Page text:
Download Weighing In: Obesity, Food Justice, and the Limits of by Julie Guthman PDF

By Julie Guthman

Weighing In takes at the “obesity epidemic,” demanding many largely held assumptions approximately its explanations and effects. Julie Guthman examines fatness and its dating to healthiness results to invite if our efforts to avoid “obesity” are good, efficacious, or moral. She additionally focuses the lens of weight problems at the broader foodstuff approach to appreciate why we produce affordable, over-processed foodstuff, in addition to why we consume it. Guthman takes factor with the presently touted therapy to obesity—promoting nutrition that's neighborhood, natural, and farm clean. whereas such fare might be tastier and grown in additional ecologically sustainable methods, this process may also strengthen type and race inequalities and forget different attainable factors for the increase in weight problems, together with environmental pollution. Arguing that ours is a political economic system of bulimia—one that promotes intake whereas additionally insisting upon thinness—Guthman bargains a fancy research of our whole economy.

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Additional resources for Weighing In: Obesity, Food Justice, and the Limits of Capitalism (California Studies in Food and Culture)

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Such “iatrogenic” weight gain is a common side effect of the use of steroids to treat lifethreatening illnesses such as systemic lupus, asthma, and rheumatoid arthritis (Pijl and Meinders 1996). Importantly, it is also an effect of insulin therapy to treat diabetes, which can then contribute to cardiovascular disorders (David and Rehman 2007). In these cases, the cause of death cannot really be attributed to obesity. I will return to the contribution of pharmaceuticals to obesity in chapter 5. If pressed, many public health professionals would have little argument with what I have presented thus far; they, more than anyone, are aware of the limitations of epidemiological evidence.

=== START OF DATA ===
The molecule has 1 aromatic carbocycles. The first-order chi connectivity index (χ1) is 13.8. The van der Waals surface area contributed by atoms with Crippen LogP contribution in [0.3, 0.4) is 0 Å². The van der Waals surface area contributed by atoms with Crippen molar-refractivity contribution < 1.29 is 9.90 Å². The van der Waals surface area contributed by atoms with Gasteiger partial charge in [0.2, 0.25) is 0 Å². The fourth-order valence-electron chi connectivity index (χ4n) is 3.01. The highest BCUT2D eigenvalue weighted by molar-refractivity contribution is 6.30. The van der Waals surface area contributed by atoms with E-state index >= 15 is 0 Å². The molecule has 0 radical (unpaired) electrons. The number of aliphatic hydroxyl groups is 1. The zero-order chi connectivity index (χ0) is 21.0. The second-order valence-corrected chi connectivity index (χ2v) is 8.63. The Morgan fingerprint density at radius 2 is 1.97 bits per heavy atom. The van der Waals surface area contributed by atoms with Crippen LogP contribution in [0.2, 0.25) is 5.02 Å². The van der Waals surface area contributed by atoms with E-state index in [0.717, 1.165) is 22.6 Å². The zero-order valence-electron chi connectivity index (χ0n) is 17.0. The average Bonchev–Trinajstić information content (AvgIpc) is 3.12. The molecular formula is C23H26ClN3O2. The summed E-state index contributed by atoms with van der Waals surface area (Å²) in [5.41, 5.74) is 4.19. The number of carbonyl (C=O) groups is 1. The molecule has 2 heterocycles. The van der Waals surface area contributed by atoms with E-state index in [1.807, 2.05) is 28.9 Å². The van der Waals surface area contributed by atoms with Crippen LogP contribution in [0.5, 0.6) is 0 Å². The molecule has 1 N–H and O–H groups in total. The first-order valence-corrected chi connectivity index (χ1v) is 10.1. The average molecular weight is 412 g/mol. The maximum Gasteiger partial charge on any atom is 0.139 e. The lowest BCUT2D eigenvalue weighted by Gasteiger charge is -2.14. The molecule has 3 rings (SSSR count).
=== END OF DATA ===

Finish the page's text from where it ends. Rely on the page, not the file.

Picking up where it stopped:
Substantively, however, the claims are quite typical. But are they right? This chapter will show that the “obesity epidemic” is an artifact of particular measures, statistical conventions, epidemiological associations, and rhetorical moves. The point is not that they are wrong; rather, it is that they paint the picture in ways that tend to overdramatize some elements and underspecify others, especially those that might lead to different conceptualizations of the problem. In general, existing ways of measuring and representing obesity show more concern with phenotype than with pathology—they are more interested in size than in disease.

Remarkably, up until 2007, the association of body mass index (BMI) with cause-specific mortality had not been reported for the US population. indd 34 7/19/2011 5:12:05 PM how do we know obesity is a problem? 35 provoked the CDC to study “cause-specific” deaths before drawing conclusions about excess deaths related to obesity. In this study, researchers linked data on cause of death and vital statistics with BMI ranges and risk factors drawn from health surveys. What they found is that obesity and overweight correlated with higher mortality from cardiovascular diseases and certain cancers, but lower mortality from other causes, whereas underweight and normal weight were associated with higher mortality from some cancers and noncardiovascular diseases such as acute and chronic respiratory illnesses and infectious diseases (Flegal et al.

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